- 19 Mar 2018 8:00 AM
On 24.hu, Attila Kálmán suggests that for the first time in many years, the supporters of the government are nervous about the possible outcome of the election on 8 April. He spent hours among the several tens of thousands of government supporters in front of the Parliament building and reports that the mood was sombre.
People often referred to the latest documents published in Magyar Nemzet, he writes, about murky mandates given by unknown people to Lajos Kósa, the Cabinet Minister in charge of big-city developments, to handle huge amounts of money.
Although apparently nothing came of it all, this latest episode in a series of alleged corruption cases was apparently of concern to the people who gathered to listen to the Prime Minister’s speech, Kálmán writes.
On 444, Péter Magyari accuses the Prime Minister of having nothing left to say apart from threatening his adversaries. Referring to the corruption charges against his colleagues, the Prime Minister told the March 15 crowd that he would not tackle such allegations in the campaign but would ‘get even, politically, morally and legally’ after the elections.
Magyari takes this sentence as a threat to retaliate against political opponents.
Political scientist Gábor Török thinks the Prime Minister made a mistake by talking about ‘settling of accounts’ with his detractors after the election. By not specifying exactly what he meant, that phrase he gave his opponents an opportunity to accuse him of undemocratic intentions.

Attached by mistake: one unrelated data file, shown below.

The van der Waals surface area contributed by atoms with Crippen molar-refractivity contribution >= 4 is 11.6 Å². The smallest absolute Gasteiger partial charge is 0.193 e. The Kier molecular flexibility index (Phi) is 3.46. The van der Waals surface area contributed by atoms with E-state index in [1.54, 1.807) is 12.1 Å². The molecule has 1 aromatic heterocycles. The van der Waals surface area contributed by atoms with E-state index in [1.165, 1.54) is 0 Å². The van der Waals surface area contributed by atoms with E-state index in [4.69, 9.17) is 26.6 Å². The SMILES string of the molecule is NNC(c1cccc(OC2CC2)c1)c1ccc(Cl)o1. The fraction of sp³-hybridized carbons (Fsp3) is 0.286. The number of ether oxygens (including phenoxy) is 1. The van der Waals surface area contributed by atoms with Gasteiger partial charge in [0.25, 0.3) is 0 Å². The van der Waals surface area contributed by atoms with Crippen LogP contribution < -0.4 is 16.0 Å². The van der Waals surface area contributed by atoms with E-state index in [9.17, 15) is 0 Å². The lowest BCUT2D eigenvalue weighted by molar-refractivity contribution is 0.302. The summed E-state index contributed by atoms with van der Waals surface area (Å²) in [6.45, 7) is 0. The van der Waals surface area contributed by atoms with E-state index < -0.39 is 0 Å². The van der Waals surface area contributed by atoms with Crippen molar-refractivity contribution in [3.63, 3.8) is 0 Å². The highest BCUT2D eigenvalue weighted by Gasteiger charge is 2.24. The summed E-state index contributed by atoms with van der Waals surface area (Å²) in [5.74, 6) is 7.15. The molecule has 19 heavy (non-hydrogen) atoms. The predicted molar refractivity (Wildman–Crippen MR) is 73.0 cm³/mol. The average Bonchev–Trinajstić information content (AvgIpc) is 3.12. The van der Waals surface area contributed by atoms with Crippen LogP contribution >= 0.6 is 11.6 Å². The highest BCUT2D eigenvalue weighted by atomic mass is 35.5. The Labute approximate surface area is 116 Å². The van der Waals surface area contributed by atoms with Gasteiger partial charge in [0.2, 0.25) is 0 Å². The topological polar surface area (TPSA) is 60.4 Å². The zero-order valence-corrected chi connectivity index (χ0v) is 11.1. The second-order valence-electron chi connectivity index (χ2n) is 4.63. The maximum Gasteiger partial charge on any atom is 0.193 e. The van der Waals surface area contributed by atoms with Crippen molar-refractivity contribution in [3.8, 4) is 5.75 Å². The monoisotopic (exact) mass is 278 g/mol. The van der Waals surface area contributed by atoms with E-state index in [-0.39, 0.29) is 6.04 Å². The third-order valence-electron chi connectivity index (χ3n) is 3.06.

Otherwise, he continues, the several tens of thousands of people who took part in the ‘Peace March’ and the pro-government rally with the Prime Minister did put on an impressive show of force.
This amounted to a strong response to the corruption allegations levelled against the government over the past few weeks, he remarks, although he finds the Prime Minister’s campaign message too one-sided. It is all about an international project to flood Europe with immigrants, allegedly promoted by George Soros’s NGOs, while the government says nothing about its positive achievements over the past eight years.
By contrast, in Magyar Idők (print version), Péter Farkas Zárug suggests that a responsible government always has to concentrate on the crucial issues of its time and describes the Prime Minister’s speech as extremely effective.
He also remarks that the same words could have been pronounced 20 years ago by writer István Csurka, an anti-western right-wing rival of Fidesz, which at that time was fighting a tough an ultimately successful battle to win the elections against a strong left-liberal incumbent government. As for the Prime Minister’s widely criticised sentence about ‘getting even’ with his detractors, Zárug predicts that its meaning will be anybody’s guess until after the elections.
On Mandiner, Kristóf Trombitás thinks the government side is recovering from the shock of the Hódmezővásárhely mayoral by-election where they lost to an independent candidate supported by all opposition forces.
Since then, Trombitás writes, opposition supporters who want to get a clear indication from their leaders are getting a cacophonic mixture of contradictory messages from party chairmen which makes it impossible for them to understand whether they want to unite all opposition forces against the incumbent government or not.
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